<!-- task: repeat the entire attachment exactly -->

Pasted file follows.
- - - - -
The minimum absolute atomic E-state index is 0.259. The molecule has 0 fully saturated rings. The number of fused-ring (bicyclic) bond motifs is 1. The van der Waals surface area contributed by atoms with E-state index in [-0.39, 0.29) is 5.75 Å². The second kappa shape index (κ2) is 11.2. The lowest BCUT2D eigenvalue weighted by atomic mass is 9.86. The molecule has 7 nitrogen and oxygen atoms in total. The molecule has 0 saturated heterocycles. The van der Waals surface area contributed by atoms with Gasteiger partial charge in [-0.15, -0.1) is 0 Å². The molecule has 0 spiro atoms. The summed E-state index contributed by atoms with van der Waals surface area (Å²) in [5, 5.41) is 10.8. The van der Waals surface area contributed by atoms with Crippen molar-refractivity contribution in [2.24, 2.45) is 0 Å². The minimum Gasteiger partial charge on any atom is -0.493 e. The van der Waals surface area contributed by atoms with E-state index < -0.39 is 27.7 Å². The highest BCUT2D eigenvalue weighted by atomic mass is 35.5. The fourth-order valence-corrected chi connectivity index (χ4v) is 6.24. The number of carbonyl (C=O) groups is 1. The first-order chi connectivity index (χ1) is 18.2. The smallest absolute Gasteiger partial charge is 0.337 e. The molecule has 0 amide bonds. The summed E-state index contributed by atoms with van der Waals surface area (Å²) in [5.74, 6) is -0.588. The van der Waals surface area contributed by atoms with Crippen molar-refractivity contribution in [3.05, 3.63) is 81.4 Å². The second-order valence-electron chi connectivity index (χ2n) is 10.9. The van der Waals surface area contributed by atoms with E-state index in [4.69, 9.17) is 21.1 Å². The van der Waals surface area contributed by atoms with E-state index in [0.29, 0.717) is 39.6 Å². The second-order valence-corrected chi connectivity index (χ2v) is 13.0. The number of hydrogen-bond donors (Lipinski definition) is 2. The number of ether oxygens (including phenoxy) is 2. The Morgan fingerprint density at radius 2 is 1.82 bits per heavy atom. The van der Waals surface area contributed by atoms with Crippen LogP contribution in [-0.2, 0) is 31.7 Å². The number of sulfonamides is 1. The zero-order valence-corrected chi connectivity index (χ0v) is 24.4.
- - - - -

The minimum absolute atomic E-state index is 0.259. The molecule has 0 fully saturated rings. The number of fused-ring (bicyclic) bond motifs is 1. The van der Waals surface area contributed by atoms with E-state index in [-0.39, 0.29) is 5.75 Å². The second kappa shape index (κ2) is 11.2. The lowest BCUT2D eigenvalue weighted by atomic mass is 9.86. The molecule has 7 nitrogen and oxygen atoms in total. The molecule has 0 saturated heterocycles. The van der Waals surface area contributed by atoms with Gasteiger partial charge in [-0.15, -0.1) is 0 Å². The molecule has 0 spiro atoms. The summed E-state index contributed by atoms with van der Waals surface area (Å²) in [5, 5.41) is 10.8. The van der Waals surface area contributed by atoms with Crippen molar-refractivity contribution in [2.24, 2.45) is 0 Å². The minimum Gasteiger partial charge on any atom is -0.493 e. The van der Waals surface area contributed by atoms with E-state index < -0.39 is 27.7 Å². The highest BCUT2D eigenvalue weighted by atomic mass is 35.5. The fourth-order valence-corrected chi connectivity index (χ4v) is 6.24. The number of carbonyl (C=O) groups is 1. The first-order chi connectivity index (χ1) is 18.2. The smallest absolute Gasteiger partial charge is 0.337 e. The molecule has 0 amide bonds. The summed E-state index contributed by atoms with van der Waals surface area (Å²) in [5.74, 6) is -0.588. The van der Waals surface area contributed by atoms with Crippen molar-refractivity contribution in [3.05, 3.63) is 81.4 Å². The second-order valence-electron chi connectivity index (χ2n) is 10.9. The van der Waals surface area contributed by atoms with E-state index in [4.69, 9.17) is 21.1 Å². The van der Waals surface area contributed by atoms with E-state index in [0.29, 0.717) is 39.6 Å². The second-order valence-corrected chi connectivity index (χ2v) is 13.0. The number of hydrogen-bond donors (Lipinski definition) is 2. The number of ether oxygens (including phenoxy) is 2. The Morgan fingerprint density at radius 2 is 1.82 bits per heavy atom. The van der Waals surface area contributed by atoms with Crippen LogP contribution in [-0.2, 0) is 31.7 Å². The number of sulfonamides is 1. The zero-order valence-corrected chi connectivity index (χ0v) is 24.4.